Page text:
Problems of phonetic transcription: The case of the Hiberno-English slit-t

@article{Pandeli1997ProblemsOP,
  title={Problems of phonetic transcription: The case of the Hiberno-English slit-t},
  author={Helen Pandeli and Joseph F. Eska and Martin J Ball and Joan Rahilly},
  journal={Journal of the International Phonetic Association},
  year={1997},
  volume={27},
  pages={65 - 75}
}
Acoustic and electropalatographic data on the so-called Hiberno-English ‘slit-t’ are reported, and the implications these data have for an adequate transcription are discussed. Previous transcription suggestions highlight the difficulty posed by the lack of an IPA diacritic for tongue shape. We conclude that the adoption of an alveolar diacritic (as used in the extensions to the IPA for transcribing disordered speech) could get round these difficulties. 
Lenition inhibition in Liverpool English
This article integrates aspects of synchronic and diachronic phonological theory with points relevant to the study of a nonreference accent in order to investigate the patterns of consonantal
Lenition, fortition and the status of plosive affrication: the case of spontaneous RP English /t/*
TLDR
It is argued that the phonetic and phonological characteristics of /t/-affrication presented in this paper are consistent with an account in terms of fortition rather than lenition.
The acoustic character of fricated /t/ in Australian English: A comparison with /s/ and /ʃ/
Australian English /t/ has a fricative realisation in some contexts. The presence of an additional surface fricative in the language raises questions about potential merger and the maintenance of
Salience and the sociolinguistics of Scouse spelling
In this article we investigate a phenomenon in which non-standard spelling is normal in professionally produced, published English. Speci1cally, we discuss the literary genre of Contemporary Humorous
Acoustic and Sociolinguistics Aspects of Lenition in Liverpool English
This study concerns the phonological process of lenition occurring in Liverpool English, i.e. Scouse. In particular, we will provide an acoustic analysis of the process, taking into account also some
Individual Variation in the Frication of Voiceless Plosives in Australian English: A Study of Twins' Speech
This study is an acoustic–phonetic examination of variation in Australian English consonant production. Group and individual patterns in the rates of frication of the voiceless plosives /p t k/ in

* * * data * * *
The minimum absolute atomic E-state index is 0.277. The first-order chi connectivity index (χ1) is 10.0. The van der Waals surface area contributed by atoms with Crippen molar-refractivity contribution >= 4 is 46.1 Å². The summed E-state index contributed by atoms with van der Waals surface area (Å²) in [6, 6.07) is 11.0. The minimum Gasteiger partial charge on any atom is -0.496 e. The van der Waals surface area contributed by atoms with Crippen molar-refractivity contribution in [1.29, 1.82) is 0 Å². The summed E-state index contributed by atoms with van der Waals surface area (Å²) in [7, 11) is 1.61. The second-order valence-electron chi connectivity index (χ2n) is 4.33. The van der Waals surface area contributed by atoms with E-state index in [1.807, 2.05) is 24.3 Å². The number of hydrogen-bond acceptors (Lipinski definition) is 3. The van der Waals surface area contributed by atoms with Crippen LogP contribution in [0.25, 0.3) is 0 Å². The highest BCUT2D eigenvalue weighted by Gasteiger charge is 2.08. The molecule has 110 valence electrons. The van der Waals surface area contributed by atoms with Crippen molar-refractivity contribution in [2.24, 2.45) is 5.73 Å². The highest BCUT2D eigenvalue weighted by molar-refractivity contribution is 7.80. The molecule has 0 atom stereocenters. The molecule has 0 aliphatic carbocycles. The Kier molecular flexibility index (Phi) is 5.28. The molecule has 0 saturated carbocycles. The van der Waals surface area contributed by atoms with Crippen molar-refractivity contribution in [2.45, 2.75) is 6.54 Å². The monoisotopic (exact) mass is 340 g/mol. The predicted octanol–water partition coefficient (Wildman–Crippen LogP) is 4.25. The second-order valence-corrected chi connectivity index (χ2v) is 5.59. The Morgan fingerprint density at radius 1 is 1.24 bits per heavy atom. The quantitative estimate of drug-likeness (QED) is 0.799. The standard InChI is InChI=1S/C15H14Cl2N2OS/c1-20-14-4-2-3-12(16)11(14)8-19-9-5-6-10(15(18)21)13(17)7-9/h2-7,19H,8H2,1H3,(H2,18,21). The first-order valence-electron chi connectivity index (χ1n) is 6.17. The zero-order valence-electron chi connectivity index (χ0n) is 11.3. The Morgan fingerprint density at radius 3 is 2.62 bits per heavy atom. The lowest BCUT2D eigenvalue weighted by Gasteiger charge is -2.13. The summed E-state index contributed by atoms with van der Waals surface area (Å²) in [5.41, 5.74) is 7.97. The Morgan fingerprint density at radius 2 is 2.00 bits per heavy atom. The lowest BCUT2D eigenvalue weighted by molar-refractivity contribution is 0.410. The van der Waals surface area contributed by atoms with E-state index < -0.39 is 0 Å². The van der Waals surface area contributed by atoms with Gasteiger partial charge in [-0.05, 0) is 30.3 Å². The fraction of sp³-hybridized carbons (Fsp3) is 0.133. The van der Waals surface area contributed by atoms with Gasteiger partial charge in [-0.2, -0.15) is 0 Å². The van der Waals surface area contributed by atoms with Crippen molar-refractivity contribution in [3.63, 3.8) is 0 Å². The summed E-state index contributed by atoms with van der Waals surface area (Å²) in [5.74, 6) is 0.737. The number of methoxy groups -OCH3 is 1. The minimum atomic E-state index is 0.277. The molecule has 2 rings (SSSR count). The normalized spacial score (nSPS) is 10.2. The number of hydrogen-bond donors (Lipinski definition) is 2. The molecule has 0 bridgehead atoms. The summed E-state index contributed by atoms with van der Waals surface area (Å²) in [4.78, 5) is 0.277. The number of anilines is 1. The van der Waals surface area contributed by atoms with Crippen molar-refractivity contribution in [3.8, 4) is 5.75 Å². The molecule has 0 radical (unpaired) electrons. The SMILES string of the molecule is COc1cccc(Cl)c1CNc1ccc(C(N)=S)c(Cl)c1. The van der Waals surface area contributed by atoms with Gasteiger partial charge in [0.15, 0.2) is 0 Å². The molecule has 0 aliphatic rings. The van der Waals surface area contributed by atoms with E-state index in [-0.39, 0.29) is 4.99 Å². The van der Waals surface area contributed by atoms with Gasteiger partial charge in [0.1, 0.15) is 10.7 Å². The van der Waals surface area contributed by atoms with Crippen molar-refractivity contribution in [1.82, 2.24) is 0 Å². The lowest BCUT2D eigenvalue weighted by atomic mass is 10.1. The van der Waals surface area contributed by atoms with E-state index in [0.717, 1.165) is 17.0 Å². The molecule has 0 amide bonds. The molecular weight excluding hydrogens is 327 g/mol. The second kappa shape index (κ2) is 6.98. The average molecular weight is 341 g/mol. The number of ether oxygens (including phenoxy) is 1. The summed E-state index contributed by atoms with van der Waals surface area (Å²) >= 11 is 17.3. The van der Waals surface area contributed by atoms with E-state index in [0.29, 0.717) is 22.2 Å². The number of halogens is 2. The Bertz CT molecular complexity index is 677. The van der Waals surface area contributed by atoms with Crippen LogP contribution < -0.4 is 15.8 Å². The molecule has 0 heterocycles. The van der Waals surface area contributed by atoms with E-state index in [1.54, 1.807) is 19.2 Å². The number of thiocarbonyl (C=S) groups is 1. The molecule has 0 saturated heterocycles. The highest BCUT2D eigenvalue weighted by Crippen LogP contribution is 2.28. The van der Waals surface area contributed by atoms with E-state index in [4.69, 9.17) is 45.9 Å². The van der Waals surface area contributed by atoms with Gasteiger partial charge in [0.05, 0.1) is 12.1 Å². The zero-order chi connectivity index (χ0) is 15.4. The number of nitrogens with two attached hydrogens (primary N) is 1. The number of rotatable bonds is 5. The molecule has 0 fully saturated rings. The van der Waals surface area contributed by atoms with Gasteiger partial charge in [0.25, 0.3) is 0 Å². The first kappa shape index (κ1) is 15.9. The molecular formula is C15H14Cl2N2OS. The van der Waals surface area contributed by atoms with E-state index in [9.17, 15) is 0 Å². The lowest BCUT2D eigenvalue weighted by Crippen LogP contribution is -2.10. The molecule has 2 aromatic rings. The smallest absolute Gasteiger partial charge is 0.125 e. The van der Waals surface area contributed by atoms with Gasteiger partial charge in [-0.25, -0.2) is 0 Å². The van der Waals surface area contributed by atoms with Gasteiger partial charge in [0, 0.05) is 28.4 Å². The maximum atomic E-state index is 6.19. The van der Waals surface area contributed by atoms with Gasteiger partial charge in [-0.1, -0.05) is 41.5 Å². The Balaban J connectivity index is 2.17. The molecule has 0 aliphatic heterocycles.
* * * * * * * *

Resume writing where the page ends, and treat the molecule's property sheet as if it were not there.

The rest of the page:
Weak Segments in Irish English
The varieties of English spoken in southern Ireland are noted for the reduction in the articulation of alveolar segments, chiefly /t/. This has a long history and is amply attested in the textual
The perception of dental and alveolar stops among speakers of Irish English and American English
Most speakers of Irish English use a dental stop for words containing , a sound that is generally pronounced as [θ] and [ð], in other varieties of English (Wells 1982; Ó hÚrdail 1997). Alveolar stops
A comparative acoustic study of Australian English fricated / t / : assessing the Irish ( English ) link
This paper compares the acoustic characteristics of fricated realisations of /t/ in Australian English with /s/ and /S/. Australian English fricated /t/, like Irish English slit-/t/, shows
Salience and the sociolinguistics of Scouse spelling: Exploring the phonology of the Contemporary Humorous Localised Dialect Literature of Liverpool
In this article we investigate a phenomenon in which non-standard spelling is normal in professionally produced, published English. Specifically, we discuss the literary genre of Contemporary
...
...

References

SHOWING 1-10 OF 44 REFERENCES
Extensions to the International Phonetic Alphabet for the transcription of atypical speech
This paper introduces and illustrates the Extensions to the International Phonetic Alphabet (IPA) that have been recommended for the narrow transcription of disordered speech. The relationship
What do we symbolize? Thoughts prompted by bilabial and labiodental fricatives
  • P. Ladefoged
  • Linguistics
    Journal of the International Phonetic Association
  • 1990
The contrast between bilabial and labiodental fricatives is comparatively rare in the world's languages. In his survey of 317 languages Maddieson (1984) notes only one that has the full set of voiced
Coronal segments in Irish English
  • R. Hickey
  • Linguistics
    Journal of Linguistics
  • 1984
One of the most salient differences between Irish English and Standard English (in the sense of Received Pronunciation, Gimson, 1980:89 ff.) lies in the realization of coronal segments. I use this
Phonotactically conditioned alternation: instances from Old High German and Irish English
Part of the High German consonant shift involves the shift of /// under certain circumstances to a sound which was orthographically represented as 3. The circumstances under which it appears are
Segmental complexity and phonological government
TLDR
A condition on phonological representations which requires that a segment occupying a governed position be no more complex than its governor is discussed, where complexity is straightforwardly calculated in terms of the number of elements of which a segment is composed.
The trills of Toda
A hundred years from now a large number of presently spoken languages will no longer be viable means of communication, and the distinctive sounds that they contain will have disappeared. Of the
The sounds of the world's languages
List of Figures. List of Tables. Acknowledgments. 1. The Sounds of the Worlda s Languages. 2. Places of Articulation. 3. Stops. 4. Nasals and Nasalized Consonants. 5. Fricatives. 6. Laterals. 7.
Principles of phonetics
TLDR
This chapter discusses the relationship between phonetics and phonology, and the temporal organization of speech continuity and rate, and evaluates general phonetic theory.
...
...